On Saturday, Android boss Hiroshi Lockheimer accused Apple of “using peer pressure and bullying as a way to sell products,” after a Wall Street Journal report revealed how US teens have turned Apple’s iMessage into a social status symbol that locks Android users out.
Now, Lockheimer is taking a slightly less abrasive stance: the Google executive said Monday that “we’re not asking Apple to make iMessage available on Android. We’re asking Apple to support the industry standard for modern messaging (RCS) in iMessage, just as they support the older SMS / MMS standards.”
We’re not asking Apple to make iMessage available on Android. We’re asking Apple to support the industry standard for modern messaging (RCS) in iMessage, just as they support the older SMS / MMS standards.— Hiroshi Lockheimer (@lockheimer) January 10, 2022
“By not incorporating RCS, Apple is holding back the industry and holding back the user experience for not only Android users but also their own customers,” adds Lockheimer, later in the Twitter thread.
That’s still a big accusation, but one that pulls the conversation back into familiar territory: will Apple accept Google’s olive branch to make iMessage more compatible with Android, or will it continue to use lock-in to sell more iPhones?
On the lock-in front, there’s little question about Apple’s motivation. Thanks to the Epic v. Apple trial, the world has now seen confidential emails between Apple executives that show the company is intentionally withholding iMessage in favor of lock-in. “I am concerned the iMessage on Android would simply serve to remove an obstacle to iPhone families giving their kids Android phones,” wrote Apple exec Craig Federighi in April 2013, adding “I think we need to get Android customers using and dependent on Apple products.”
“Joz and I think moving iMessage to Android will hurt us more than help us, this email illustrates why,” wrote Apple’s Phil Schiller in March 2016, forwarding an email from Beats Music co-founder Ian Rogers about how he “missed a ton of messages from friends and family” after switching to an Android phone.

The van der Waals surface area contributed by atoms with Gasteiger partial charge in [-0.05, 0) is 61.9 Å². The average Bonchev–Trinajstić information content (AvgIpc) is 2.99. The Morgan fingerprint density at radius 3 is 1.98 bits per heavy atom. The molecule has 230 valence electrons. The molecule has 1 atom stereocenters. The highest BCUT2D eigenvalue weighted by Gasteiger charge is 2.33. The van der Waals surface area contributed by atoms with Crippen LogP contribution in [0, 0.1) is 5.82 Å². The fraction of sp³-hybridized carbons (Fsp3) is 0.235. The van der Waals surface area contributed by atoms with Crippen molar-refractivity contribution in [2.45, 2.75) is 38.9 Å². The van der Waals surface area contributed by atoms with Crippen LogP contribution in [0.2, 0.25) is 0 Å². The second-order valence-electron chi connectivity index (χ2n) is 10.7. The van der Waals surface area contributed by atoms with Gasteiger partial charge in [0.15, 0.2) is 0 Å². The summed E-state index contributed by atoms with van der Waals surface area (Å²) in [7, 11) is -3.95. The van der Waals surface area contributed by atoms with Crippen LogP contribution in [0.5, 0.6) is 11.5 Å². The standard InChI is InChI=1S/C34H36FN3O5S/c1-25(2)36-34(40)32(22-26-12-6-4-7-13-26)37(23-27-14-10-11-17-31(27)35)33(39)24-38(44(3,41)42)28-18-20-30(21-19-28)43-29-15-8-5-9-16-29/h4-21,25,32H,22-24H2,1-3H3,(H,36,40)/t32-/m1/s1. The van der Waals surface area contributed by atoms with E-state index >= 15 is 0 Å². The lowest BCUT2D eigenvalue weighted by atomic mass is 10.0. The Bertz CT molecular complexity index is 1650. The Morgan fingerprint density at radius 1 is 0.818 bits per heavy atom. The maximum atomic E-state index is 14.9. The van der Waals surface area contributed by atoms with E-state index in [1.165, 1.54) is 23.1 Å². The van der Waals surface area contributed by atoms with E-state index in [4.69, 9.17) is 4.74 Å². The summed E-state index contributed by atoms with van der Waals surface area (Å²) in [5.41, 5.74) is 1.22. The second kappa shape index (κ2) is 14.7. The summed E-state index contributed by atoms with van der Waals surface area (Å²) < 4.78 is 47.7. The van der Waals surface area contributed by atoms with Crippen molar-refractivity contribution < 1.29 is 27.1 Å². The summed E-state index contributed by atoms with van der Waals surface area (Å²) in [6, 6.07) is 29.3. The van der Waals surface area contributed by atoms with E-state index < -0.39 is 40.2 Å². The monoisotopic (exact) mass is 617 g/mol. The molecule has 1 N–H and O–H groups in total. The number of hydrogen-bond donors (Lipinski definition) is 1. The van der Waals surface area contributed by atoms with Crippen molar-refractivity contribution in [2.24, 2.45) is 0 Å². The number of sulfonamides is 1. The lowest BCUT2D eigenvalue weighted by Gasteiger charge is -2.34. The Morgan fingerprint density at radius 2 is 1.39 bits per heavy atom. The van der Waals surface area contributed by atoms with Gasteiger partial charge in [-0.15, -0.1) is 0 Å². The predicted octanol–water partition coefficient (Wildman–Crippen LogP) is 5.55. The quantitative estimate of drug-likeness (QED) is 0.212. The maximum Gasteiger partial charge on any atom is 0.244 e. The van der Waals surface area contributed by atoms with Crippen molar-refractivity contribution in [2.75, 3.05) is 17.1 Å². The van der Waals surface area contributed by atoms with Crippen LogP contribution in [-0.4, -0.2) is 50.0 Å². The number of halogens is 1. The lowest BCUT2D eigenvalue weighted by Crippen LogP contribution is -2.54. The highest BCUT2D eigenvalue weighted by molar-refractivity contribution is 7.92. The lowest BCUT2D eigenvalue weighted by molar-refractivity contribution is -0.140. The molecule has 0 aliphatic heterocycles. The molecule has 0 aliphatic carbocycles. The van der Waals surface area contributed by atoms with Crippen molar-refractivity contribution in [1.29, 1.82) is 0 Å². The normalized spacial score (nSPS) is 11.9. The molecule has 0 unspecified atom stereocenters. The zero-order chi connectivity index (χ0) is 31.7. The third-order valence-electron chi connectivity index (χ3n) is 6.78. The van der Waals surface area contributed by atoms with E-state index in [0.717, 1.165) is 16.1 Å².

What’s less clear is whether RCS, the next-gen replacement for SMS that’s championed by Google and incorporates popular features common to iMessage, has any convincing reason for Apple to sign on. That’s likely why Google is creating a little peer pressure of its own.
The Verge has asked Apple if it intends to support RCS literally years with no comment, so we’re not holding our breath. We’ve also made the moral case that a company that claims privacy is a human right has a duty to bring encrypted messaging to the world, not just its own customers, and we’ve written about the personal plight of dealing with Apple’s inaction. (And when I say “we”, I mean Dieter, because RCS is his jam, I’m writing this post because he’s on vacation, and Dieter srsly why are you reading these words, aren’t you supposed to be on a socially distanced beach somewhere?)
But maybe now that Apple is basically a three-trillion dollar company, and it’s under loads of regulatory scrutiny, and its dirty laundry (in the form of emails) has been aired in front of the world, and its employees are speaking out, and pieces like the WSJ’s are coming out, and its CEO Tim Cook is likely looking for a legacy larger than simply scaling up the company to become the most valuable in the world with a fat pay package as the reward... perhaps bringing iMessage to Android or RCS to iMessage is the kind of small concession that Apple might actually make.
Correction, 7:48PM ET: Dieter informs me Apple did actually reply to our requests for comment on RCS. Their reply was “No comment.” I regret the error.